By the time I'd finished it had just about stopped raining so I was able to head out of the Mansfield and up the hill towards Alva. The Collyland Road roundabout was the location for another of Andrew Scott's statues, 'River Spirit', facing the Ochil Hills and almost trying to halt their advance across the Devon valley to the River Forth.
The statue seems to be a mermaid holding a number of thin steel bars woven in the shape of the River Forth (as seen from above as the river meanders into the Firth of Forth). I'd probably have to say this was my favourite of all the statues.
I wanted to walk to another of Andrew Scott's statues, the associated 'Air Spirit' on the same road but about on another roundabout a mile or so to the west, but there was no pavement available for as far as I could see (possibly because of the nearby Glenochil Prison). Since I would have been completely soaked by passing cars if I'd tried to walk on the edge of the road I reluctantly decided that it made more sense to return to Alloa. This did give me time to head into the town centre where there have been a number of interesting super-shiny reflective outline figures positioned on the High Street - the Sentinels by Rob Mulholland.
These change all the time due to the weather, passing car lights, your own positioning etc... and are almost psychedelic due to fringing effects; at times when looking at these I felt like the precursor of a huge migraine headache was oncoming (and not that pleasant!). I therefore quickly made tracks to the Victorian splendour of Alloa Town Hall, located on the main road to Stirling.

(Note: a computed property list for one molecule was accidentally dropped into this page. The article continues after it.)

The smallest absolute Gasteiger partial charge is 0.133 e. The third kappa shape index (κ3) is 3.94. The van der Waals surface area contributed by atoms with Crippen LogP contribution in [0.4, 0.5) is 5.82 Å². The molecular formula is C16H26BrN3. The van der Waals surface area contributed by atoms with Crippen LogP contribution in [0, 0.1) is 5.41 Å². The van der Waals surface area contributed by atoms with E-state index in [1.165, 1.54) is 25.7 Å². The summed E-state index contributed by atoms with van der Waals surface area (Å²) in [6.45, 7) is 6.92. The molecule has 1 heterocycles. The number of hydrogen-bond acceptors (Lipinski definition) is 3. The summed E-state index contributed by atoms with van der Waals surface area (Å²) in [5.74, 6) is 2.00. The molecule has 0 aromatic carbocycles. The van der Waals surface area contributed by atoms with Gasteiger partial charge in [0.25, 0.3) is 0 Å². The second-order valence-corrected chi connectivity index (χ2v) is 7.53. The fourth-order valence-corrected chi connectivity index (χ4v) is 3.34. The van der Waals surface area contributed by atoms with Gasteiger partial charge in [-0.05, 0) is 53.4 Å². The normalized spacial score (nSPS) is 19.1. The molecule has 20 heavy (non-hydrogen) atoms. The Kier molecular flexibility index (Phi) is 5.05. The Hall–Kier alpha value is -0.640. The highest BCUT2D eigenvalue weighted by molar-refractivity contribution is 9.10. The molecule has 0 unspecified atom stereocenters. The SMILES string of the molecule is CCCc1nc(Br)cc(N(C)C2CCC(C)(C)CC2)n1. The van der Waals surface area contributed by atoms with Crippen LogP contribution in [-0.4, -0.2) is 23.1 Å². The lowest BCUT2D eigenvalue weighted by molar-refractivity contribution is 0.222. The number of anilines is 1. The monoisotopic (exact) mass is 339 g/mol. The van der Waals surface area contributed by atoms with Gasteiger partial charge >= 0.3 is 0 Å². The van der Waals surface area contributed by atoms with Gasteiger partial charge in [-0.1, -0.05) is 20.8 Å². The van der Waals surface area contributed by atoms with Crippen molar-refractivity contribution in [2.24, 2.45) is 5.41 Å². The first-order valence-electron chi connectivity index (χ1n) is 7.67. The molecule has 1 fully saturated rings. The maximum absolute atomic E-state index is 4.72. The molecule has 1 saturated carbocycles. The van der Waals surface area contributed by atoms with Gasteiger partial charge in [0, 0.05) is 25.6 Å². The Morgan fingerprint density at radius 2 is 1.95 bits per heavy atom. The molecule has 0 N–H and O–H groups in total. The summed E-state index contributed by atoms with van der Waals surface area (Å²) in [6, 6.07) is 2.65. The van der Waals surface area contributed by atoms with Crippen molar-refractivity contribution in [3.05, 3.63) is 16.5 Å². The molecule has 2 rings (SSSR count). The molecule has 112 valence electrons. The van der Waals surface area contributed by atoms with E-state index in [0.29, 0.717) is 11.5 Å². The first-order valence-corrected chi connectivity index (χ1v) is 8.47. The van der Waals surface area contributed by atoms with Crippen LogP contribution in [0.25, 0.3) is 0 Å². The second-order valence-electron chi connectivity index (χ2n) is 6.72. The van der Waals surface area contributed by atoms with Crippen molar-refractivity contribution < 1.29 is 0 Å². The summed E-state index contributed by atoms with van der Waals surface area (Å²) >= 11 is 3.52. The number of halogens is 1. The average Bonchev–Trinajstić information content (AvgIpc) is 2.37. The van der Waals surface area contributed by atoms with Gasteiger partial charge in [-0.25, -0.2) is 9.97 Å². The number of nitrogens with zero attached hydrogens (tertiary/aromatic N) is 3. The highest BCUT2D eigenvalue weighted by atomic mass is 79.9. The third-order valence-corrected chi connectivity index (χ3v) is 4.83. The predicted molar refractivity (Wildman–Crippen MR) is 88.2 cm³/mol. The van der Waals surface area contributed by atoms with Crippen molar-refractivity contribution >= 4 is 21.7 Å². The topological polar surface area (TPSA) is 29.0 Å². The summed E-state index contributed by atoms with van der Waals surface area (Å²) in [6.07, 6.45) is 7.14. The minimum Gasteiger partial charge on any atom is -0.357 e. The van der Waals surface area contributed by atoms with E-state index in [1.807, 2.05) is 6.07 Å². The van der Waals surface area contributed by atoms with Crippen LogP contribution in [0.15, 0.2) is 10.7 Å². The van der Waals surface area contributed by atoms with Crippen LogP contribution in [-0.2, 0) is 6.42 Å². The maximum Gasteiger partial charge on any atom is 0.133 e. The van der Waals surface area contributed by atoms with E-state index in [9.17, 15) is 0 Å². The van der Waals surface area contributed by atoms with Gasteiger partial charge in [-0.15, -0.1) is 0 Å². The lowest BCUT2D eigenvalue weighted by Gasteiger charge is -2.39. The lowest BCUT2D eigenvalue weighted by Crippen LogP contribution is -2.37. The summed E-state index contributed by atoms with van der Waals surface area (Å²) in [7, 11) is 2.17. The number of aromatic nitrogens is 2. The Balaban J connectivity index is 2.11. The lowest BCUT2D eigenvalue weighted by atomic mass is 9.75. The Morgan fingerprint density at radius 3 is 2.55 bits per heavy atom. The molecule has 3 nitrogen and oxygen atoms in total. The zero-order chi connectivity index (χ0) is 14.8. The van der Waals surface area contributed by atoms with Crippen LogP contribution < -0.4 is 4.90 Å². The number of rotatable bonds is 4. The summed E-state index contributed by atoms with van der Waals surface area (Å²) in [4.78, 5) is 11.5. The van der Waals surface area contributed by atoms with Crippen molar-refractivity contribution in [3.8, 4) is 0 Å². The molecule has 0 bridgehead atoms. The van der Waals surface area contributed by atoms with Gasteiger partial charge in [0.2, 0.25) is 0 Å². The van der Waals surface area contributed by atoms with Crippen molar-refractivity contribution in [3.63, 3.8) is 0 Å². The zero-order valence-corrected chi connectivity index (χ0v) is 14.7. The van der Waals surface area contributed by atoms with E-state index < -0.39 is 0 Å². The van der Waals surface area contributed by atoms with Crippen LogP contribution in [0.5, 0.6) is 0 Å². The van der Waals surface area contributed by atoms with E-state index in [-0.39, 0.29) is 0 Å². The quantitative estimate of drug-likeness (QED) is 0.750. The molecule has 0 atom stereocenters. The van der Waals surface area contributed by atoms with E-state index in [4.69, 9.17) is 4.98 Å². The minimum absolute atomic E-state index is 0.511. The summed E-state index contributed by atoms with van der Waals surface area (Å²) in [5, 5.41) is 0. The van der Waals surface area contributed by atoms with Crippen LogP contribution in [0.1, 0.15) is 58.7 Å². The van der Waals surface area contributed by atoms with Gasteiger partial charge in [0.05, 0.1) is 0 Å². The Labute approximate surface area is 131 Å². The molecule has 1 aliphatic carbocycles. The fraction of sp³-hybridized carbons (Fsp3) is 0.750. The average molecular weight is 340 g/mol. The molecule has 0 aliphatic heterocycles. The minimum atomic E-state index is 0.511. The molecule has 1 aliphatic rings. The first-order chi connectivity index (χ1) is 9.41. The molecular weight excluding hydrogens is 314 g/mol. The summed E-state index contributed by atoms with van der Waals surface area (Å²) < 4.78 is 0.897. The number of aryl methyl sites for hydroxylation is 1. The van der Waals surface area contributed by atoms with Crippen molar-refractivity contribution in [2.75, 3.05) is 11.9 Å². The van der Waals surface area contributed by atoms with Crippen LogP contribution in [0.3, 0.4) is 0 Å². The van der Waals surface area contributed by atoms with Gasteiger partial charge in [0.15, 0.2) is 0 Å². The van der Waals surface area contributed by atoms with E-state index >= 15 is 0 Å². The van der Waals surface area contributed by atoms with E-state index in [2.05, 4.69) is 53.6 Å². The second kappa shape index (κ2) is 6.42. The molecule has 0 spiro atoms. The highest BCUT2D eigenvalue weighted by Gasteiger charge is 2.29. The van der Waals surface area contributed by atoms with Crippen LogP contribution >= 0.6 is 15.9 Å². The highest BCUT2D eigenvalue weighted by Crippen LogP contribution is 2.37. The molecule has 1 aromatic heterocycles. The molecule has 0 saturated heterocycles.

The Forth Valley CAMRA guys running the Alloa Octoberfest had been running a nice teaser campaign on twitter & facebook, indicating every couple of days which brewery & which beers would be available, until the full list was provided a week or so before the festival. They run a really friendly festival and although it was still fairly quiet when I got in (having said that all the tables were taken), every hour or so there was a large influx of thirsty people from the Edinburgh/Glasgow train.
As seems to be the norm nowadays 1/3rd pints were available (this makes sense with all the high abv beers that are about) and I was able to choose some really interesting beers such as Oakham Twenty Years (a lovely tart, but tropical citrusy IPA), Alechemy Monumental (an 11.5% scotch ale aged Bruichladdich Octomore casks which was just way too peaty for more, probably as expected), Windswept Weizen (a lovely cloudy wheat beer full of sweet bananas) and Fallen Grapevine (brewed at Tryst, and so much better than the TSA version). However I think my beer of the Festival was Belleville Brewing Chestnut Porter, a great nutty 'broon ale' and the first time that I'd seen this London-based brewery in Scotland. I'll be down in London the following weekend so would hope to find a few more of these.
Outward travel was as follows :-
Train: Alloa to Glasgow Queen St (~36 on the hour)